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I have created a procedure in oracle as follows:

create or replace PROCEDURE SP_X_AVERAGE
    profile out SYS_REFCURSOR,
    rx out SYS_REFCURSOR,

  open profile for
            avg(to_number(profile_netassets)) AS netassets

  open rx for
          avg(to_number(a_price)) as twr 
            gq_date <= add_months(to_date(sysdate, 'mm/dd/yyyy'), -12);


It doesn't run, giving the following error:

ORA-01843: not a valid month

If I remove the where condition in the second sql then it runs successfully.

Altering a session using an sql in the same procedure doesnot work too.

Please help.

I am running this procedure in sql-developer (ubuntu Oneiric 11)

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1 Answer 1

up vote 3 down vote accepted

SYSDATE is already a DATE so you don't need to apply TO_DATE() to it. However, more recent versions of Oracle are tolerant of such things and handle them gracefully.

So that leaves the matter of r_x.gq_date: what data type is that? If it is a string then the chances are you have values in there which will not cast to a date, or at last don't match your default NLS_FORMAT.

"we have to keep it as "VARCHAR2(40 BYTE)" it is having date in it like this : '1/2/2003'"

Bingo. Is that the same as your NLS_DATE_FORMAT? If not you will need to cast the column:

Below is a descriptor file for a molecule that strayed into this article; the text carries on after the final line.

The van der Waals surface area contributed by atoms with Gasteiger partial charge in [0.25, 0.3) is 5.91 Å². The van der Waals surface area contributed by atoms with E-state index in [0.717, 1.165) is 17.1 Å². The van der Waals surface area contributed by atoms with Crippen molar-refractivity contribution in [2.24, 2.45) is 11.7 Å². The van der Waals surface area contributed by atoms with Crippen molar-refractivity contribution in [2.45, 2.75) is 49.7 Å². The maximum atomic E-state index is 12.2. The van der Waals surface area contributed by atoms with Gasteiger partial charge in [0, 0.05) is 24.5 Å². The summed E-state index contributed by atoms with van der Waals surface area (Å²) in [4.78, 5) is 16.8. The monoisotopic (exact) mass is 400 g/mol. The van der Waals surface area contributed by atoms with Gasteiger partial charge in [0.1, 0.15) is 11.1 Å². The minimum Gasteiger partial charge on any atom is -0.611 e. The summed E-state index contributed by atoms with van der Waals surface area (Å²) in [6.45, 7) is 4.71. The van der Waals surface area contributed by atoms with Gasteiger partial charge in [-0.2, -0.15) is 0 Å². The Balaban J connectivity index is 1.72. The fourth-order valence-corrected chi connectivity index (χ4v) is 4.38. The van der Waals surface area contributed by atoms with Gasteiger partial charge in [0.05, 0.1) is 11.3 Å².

to_date(gq_date, 'mm/dd/yyyy')  <= add_months(sysdate, -12);

This may not solve your problem if the column contains strings which aren't in that format. This is a common side-effect of using strings to hold things which aren't strings.

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a_price being explicitly cast to a number also looks suspicious -- it couldn't be that everything is a character type could it? –  David Aldridge Mar 6 '13 at 13:51
a table called "r_x" is suspicious also –  tbone Mar 6 '13 at 13:53
@APC: due to some reasons we have to keep it as "VARCHAR2(40 BYTE)" it is having date in it like this : '1/2/2003'. Query number 2 runs perfectly fine in a sql-sheet but it gives error when I execute it in a procedure using sql developer. –  Gaurav Sharma Mar 6 '13 at 14:03
Dreadful. So the date is stored as text, and in a format where greater-than and less-than operators are not even valid. you'll have to convert the column to a date with To_Date() and compare against that then, optionally creating a function-based index to avoid performance problems. –  David Aldridge Mar 6 '13 at 14:07
yeah, that's my NLS_DATE_FORMAT :), that worked.. Thanks.. :) –  Gaurav Sharma Mar 6 '13 at 14:17

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